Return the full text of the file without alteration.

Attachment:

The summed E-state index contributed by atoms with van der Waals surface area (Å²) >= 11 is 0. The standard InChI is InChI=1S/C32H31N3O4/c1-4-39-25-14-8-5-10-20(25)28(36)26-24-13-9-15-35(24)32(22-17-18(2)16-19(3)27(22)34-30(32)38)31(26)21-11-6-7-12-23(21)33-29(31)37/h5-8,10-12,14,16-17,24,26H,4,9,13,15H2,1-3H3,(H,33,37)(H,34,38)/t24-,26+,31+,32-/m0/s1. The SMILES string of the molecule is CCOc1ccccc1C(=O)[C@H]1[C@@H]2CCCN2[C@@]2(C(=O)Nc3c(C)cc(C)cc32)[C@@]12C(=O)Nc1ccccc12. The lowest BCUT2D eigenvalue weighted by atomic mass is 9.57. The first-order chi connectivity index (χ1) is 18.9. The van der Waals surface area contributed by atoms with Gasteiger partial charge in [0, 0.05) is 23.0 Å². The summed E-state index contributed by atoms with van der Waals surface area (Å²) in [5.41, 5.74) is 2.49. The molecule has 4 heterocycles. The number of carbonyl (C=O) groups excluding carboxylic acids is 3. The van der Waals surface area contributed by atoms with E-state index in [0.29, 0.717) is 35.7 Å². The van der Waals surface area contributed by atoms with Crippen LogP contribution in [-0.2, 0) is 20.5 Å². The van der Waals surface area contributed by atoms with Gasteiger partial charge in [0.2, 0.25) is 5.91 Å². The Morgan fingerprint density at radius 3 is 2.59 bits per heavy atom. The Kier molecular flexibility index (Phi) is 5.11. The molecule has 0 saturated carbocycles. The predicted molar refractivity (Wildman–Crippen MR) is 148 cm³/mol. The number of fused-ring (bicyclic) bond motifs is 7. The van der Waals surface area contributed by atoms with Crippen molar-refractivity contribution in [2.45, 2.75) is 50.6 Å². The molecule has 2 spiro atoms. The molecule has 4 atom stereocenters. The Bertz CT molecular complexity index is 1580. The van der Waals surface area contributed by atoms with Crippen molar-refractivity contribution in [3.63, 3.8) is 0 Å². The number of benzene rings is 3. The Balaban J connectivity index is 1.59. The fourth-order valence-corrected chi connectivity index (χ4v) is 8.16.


The summed E-state index contributed by atoms with van der Waals surface area (Å²) >= 11 is 0. The standard InChI is InChI=1S/C32H31N3O4/c1-4-39-25-14-8-5-10-20(25)28(36)26-24-13-9-15-35(24)32(22-17-18(2)16-19(3)27(22)34-30(32)38)31(26)21-11-6-7-12-23(21)33-29(31)37/h5-8,10-12,14,16-17,24,26H,4,9,13,15H2,1-3H3,(H,33,37)(H,34,38)/t24-,26+,31+,32-/m0/s1. The SMILES string of the molecule is CCOc1ccccc1C(=O)[C@H]1[C@@H]2CCCN2[C@@]2(C(=O)Nc3c(C)cc(C)cc32)[C@@]12C(=O)Nc1ccccc12. The lowest BCUT2D eigenvalue weighted by atomic mass is 9.57. The first-order chi connectivity index (χ1) is 18.9. The van der Waals surface area contributed by atoms with Gasteiger partial charge in [0, 0.05) is 23.0 Å². The summed E-state index contributed by atoms with van der Waals surface area (Å²) in [5.41, 5.74) is 2.49. The molecule has 4 heterocycles. The number of carbonyl (C=O) groups excluding carboxylic acids is 3. The van der Waals surface area contributed by atoms with E-state index in [0.29, 0.717) is 35.7 Å². The van der Waals surface area contributed by atoms with Crippen LogP contribution in [-0.2, 0) is 20.5 Å². The van der Waals surface area contributed by atoms with Gasteiger partial charge in [0.2, 0.25) is 5.91 Å². The Morgan fingerprint density at radius 3 is 2.59 bits per heavy atom. The Kier molecular flexibility index (Phi) is 5.11. The molecule has 0 saturated carbocycles. The predicted molar refractivity (Wildman–Crippen MR) is 148 cm³/mol. The number of fused-ring (bicyclic) bond motifs is 7. The van der Waals surface area contributed by atoms with Crippen molar-refractivity contribution in [2.45, 2.75) is 50.6 Å². The molecule has 2 spiro atoms. The molecule has 4 atom stereocenters. The Bertz CT molecular complexity index is 1580. The van der Waals surface area contributed by atoms with Crippen molar-refractivity contribution in [3.63, 3.8) is 0 Å². The number of benzene rings is 3. The Balaban J connectivity index is 1.59. The fourth-order valence-corrected chi connectivity index (χ4v) is 8.16.